It's been the comfort of the streetcar shaking my wall at night, snuggling in bed with Brie after a nightmare, a stress-relieving massage from Katrina, taking out the recycling with Court after a good night at Mick E. Fynn's, laughing at Ivonne's oddities and Karen's ability to know exactly what is going to happen next on television shows, and Sasha's sleep-inducing teas when you're sick. It's been a hell of lot of spontaneous dance parties and beers at House on Parliament.

We took care of each other here, and you, China--you took care of us.

And I won't forget what I've learned here. I've learned that you can love unconditionally, that you can make compromises, and I've learned to let things go. I've learned when to pick fights, and when to be thankful for everything I have. I won't miss China, but I know that I will miss this moment in time.

Girls, we've done some good work here.

Friday, April 20, 2007

Facts for Friday

1. It's spring!

2. Justin and Sacha Trudeau were both born on December 25th.

3. My new favourite summer dress is something that looks like Liv Tyler should have worn in 1994. Thanks Goodwill!

4. Last weekend at the 518 party, some guy kept telling me I looked like Liz Vicious. "You don't know who Liz Vicious is?!" He was astonished. "Uh, no." Before long, he dragged me over to Mark's computer to perform a google search. Liz Vicious is billed on her website as "hot gothic hardcore teen." That's hardcore as in, hardcore porn. So you think I look like Liz Viscious, buddy? That's like openly admitting your nearly pedophiliac fetish for teenage goth girls. Clearly a winning strategy for wooing the ladies.

5. Is it just me, or are the only kids from high school who are actually doing something cool with their lives of the super religious born-again Christian variety? Anybody else noticing this trend?


6. I feel like I have to put glamour shots of myself on the blog in order to compensate for pictures like last night's. Is that so wrong of me?

7. I have a serious problem at business social functions. Last night I was at a party for job #2. Holding my glass of red wine, I was doing an excellent job of not getting any on my white shirt. That is, until some girl pushed past me, causing me to pour red wine all over my shirt (which, by the way, is dry-clean only). The worst part? She didn't apologize, and all the guys who were standing around watching this just shrugged their shoulders and walked away.

Another classic case is the time I went with Tyler to the Alberta Centennial wine and cheese thing in Cold Lake. A challenging struggle with a chicken skewer resulted in a piece of chicken flying up in the air, looping back towards me, and landing square between my breasts. Several of the men at the table saw this happen. What should I do? Should I pretend that it didn't happen? I did what anyone else would have done in that same situation--I reached down, plucked the chicken from between my cleavage, and popped it in my mouth. Class all the way.

8. I will be back in Alberta Monday morning. Wanna hang out?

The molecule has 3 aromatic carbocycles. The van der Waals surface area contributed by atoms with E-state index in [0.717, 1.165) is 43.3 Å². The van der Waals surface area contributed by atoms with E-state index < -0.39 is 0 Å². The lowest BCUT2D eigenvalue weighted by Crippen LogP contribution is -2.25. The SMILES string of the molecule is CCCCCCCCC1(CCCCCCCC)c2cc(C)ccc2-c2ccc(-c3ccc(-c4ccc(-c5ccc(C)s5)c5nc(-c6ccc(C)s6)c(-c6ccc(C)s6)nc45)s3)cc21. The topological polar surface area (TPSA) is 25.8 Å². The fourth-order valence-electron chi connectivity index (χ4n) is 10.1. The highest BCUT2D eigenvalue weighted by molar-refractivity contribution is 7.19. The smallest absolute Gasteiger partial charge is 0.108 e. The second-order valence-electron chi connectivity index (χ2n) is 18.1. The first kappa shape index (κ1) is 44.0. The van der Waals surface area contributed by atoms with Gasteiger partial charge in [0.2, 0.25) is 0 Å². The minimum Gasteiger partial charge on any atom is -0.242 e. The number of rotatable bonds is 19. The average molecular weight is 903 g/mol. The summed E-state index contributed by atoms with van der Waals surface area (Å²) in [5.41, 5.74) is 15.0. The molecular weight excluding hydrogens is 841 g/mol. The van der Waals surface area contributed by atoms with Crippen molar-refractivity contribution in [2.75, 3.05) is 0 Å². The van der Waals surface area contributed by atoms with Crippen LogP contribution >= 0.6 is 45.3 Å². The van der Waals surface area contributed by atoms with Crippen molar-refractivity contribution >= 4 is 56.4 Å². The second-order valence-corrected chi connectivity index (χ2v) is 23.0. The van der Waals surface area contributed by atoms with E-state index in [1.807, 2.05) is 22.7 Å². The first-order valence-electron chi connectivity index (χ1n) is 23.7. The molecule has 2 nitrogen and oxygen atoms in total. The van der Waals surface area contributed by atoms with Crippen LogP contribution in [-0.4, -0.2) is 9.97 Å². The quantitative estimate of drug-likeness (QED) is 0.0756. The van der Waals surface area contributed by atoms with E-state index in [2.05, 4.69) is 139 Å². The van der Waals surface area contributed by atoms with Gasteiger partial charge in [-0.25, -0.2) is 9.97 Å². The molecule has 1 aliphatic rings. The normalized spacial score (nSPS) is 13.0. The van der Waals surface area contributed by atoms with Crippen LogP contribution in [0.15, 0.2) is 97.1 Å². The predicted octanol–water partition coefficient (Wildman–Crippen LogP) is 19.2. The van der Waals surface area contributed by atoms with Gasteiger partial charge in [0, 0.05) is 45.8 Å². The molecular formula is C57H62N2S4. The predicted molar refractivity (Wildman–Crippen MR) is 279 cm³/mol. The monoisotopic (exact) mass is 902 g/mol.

Facts for Friday: "Yo, it’s corrupt where I’m from--Ed-mon-ton!"

Midnight study break

"Oh, how lonely and weary I am from studying," said Edna. "I just can't focus. My mind is elsewhere. If only there was a real man around this house to help put out the fire between my loins."


Mortimer immediatly sensed the need for a manly man. "I sense the need for a manly man," he said. Mortimer readied himself for action, and invited Edna down the hall under the pretext of a "study break dance party."

"Oh my!" giggled Edna. "I never realized you had such sweet dances moves! Tee hee hee!" she said, fluttering her eyelashes and flushing.

"That's not all I've got that's sweet," Mortimer said in the most manly of manly ways.

"Oh. . .really?" said Edna, shyly, clasping her hands at her lap.


"Nope," grunted Mortimer. "I've got a lot more to offer."


"Like what?" asked Edna, who had to put on her sunglasses, because the hotness radiating off Mortimer was too much.

Mortimer didn't say a word. The connection between himself and Edna was too intense to need words. Instead, he turned around to show off his other sweet assets.*

And then. . . Jessica failed her 8 a.m. history final that she still hasn't crammed for yet, because she's been too busy writing her critical issues final exam. But at least she has a sweet ass.

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*Hahaha. ASSets? Get it? Hahaha! Oh.... Okay. I'll just be quiet, then.

Thursday, April 19, 2007

A seminar on social skills

Sick and tired of drinking only coffee, packing my room up, eating the few remaining remanents of groceries (meals of hummus and crackers, interspered by red pepper, spinach and egg sandwiches, and the occassional dried fig), my take-home "critical issues in journalism" final exam, and studying for my history final, I needed to leave the house last night. So I met up with Canice and we headed down College street to attend the official launch of the Ryerson Review of Journalism.

While we were there, Carla mentioned to us that there was a party at the eyeopener office. The purpose? To drink up all the remaining alcohol that had accumulated throughout the year.

So, of course we went.